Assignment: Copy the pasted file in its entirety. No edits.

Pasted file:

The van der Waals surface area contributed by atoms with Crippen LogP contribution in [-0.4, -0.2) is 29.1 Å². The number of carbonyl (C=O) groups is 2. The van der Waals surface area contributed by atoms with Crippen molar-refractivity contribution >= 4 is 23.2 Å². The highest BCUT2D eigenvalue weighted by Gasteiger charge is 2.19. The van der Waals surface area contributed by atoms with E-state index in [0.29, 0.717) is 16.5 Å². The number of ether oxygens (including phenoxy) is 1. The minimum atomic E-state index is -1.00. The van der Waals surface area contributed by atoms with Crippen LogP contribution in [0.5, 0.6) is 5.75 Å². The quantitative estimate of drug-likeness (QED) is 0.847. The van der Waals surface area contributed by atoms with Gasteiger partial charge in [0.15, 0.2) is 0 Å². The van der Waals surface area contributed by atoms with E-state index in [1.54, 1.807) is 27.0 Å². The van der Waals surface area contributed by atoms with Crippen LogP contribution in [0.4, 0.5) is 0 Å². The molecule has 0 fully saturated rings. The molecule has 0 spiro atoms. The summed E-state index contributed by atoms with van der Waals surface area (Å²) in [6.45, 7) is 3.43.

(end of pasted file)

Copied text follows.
The van der Waals surface area contributed by atoms with Crippen LogP contribution in [-0.4, -0.2) is 29.1 Å². The number of carbonyl (C=O) groups is 2. The van der Waals surface area contributed by atoms with Crippen molar-refractivity contribution >= 4 is 23.2 Å². The highest BCUT2D eigenvalue weighted by Gasteiger charge is 2.19. The van der Waals surface area contributed by atoms with E-state index in [0.29, 0.717) is 16.5 Å². The number of ether oxygens (including phenoxy) is 1. The minimum atomic E-state index is -1.00. The van der Waals surface area contributed by atoms with Crippen LogP contribution in [0.5, 0.6) is 5.75 Å². The quantitative estimate of drug-likeness (QED) is 0.847. The van der Waals surface area contributed by atoms with Gasteiger partial charge in [0.15, 0.2) is 0 Å². The van der Waals surface area contributed by atoms with E-state index in [1.54, 1.807) is 27.0 Å². The van der Waals surface area contributed by atoms with Crippen LogP contribution in [0.4, 0.5) is 0 Å². The molecule has 0 fully saturated rings. The molecule has 0 spiro atoms. The summed E-state index contributed by atoms with van der Waals surface area (Å²) in [6.45, 7) is 3.43.